Daniel Sorine

Scarsdale, United States

Daniel Sorine’s images have appeared worldwide in leading journals such as LIFE, Time, Newsweek and The New York Times as well as...

Shooting film and living to tell about it!

Good morning,
I’ve been receiving some delightful comments about many of my old images which were shot on film. I’m very appreciative for your interest in my work, and in return I thought I would give some of you young, ambitious and talented photographers an idea of what it was like working professionally with film.
First of all you had to pick the kind of film which was appropriate for each individual assignment. In B&W you would use Plus-X for low grain and Tri-X for medium grain as well as a great film to push from 400 ASA up to 1600 if really needed. Of course, if you forgot to tell the lab, or forgot to mark the rolls that were pushed, you were screwed! Same thing in color. Kodachrome for beauty and sharpness. Ektachrome for speed and 2 hour processing.
Now that you picked your film, you had to buy at least 50 rolls to go on assignment. Then you had to remember to load your cameras. Usually 2 working bodies and one backup, and remember which camera was loaded with which film. I once shot 36 frames of ballerina Natalia Makarova with no film in the camera!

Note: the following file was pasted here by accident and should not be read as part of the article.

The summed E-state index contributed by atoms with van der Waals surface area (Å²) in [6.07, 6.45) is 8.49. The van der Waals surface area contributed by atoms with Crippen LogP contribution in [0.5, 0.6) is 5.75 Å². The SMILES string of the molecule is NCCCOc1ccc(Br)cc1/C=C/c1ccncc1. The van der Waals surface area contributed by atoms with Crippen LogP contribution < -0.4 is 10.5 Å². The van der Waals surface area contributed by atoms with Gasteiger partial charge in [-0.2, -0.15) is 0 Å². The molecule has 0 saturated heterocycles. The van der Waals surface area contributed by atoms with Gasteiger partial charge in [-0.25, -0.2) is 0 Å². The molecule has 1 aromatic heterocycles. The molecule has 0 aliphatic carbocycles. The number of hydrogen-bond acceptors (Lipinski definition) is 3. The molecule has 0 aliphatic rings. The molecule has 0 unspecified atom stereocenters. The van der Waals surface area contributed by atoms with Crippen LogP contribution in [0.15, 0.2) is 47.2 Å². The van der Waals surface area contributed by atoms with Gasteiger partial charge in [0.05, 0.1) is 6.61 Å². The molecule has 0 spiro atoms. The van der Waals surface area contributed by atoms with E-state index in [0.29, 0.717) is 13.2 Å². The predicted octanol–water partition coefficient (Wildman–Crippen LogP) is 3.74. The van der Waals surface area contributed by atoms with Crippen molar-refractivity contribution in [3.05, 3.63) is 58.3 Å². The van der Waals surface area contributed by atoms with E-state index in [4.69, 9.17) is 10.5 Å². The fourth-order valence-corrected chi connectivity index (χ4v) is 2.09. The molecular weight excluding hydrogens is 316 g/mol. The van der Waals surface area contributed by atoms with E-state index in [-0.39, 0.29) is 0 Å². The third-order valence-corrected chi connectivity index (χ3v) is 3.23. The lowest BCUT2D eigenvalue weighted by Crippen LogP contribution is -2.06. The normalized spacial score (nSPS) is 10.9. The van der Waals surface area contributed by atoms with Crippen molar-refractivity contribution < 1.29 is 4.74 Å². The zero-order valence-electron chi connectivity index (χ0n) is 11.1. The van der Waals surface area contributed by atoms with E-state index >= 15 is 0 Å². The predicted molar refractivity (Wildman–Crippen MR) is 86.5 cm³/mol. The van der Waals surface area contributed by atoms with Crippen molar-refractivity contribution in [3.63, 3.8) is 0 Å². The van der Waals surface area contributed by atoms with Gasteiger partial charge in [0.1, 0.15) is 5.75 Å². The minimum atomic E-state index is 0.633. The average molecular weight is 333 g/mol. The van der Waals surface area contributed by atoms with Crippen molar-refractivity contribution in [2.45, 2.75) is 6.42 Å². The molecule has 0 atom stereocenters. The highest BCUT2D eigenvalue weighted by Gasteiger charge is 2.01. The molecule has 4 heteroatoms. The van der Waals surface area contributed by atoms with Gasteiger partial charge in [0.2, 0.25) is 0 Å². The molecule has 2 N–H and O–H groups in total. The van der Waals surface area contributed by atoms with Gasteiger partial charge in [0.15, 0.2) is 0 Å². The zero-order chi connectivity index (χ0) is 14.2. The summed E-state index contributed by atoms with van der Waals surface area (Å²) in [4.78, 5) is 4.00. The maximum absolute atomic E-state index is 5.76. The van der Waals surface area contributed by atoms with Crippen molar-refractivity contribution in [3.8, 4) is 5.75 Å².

With all the film stuff in order, and your 3 bodies packed with half a dozen lenses, you would proceed to the airport and hope you did not forget the protective lead shield for your film while going through X-rays.
So there you were at your beautiful location with occasionally less than an hour to come up with a great shot which you hoped was properly exposed, well focused, nicely framed, and would meet the demands of your editor who had motion sickness from looping 5000 images a day.
So you flew back home wondering how many of the 50 rolls you really messed up. You mailed the Kodachrome to Kodak (praying it would not get lost in the mail) and the rest was developped by your trustworthy lab which occasionally had dirty spools and would leave a scratch through every roll of film. Average retouching in those days was over $100.
A few drinks and aspirins later you would get back all your film and say to yourself “Holy shit, this sucks!” or “Boy am I good!”
Then you would bring all the contact sheets and slides to your editor. An hour later he or she would look at you straight in the eye and say, “That’s it?”
Boy do I miss film!
LOL, Keep shooting.

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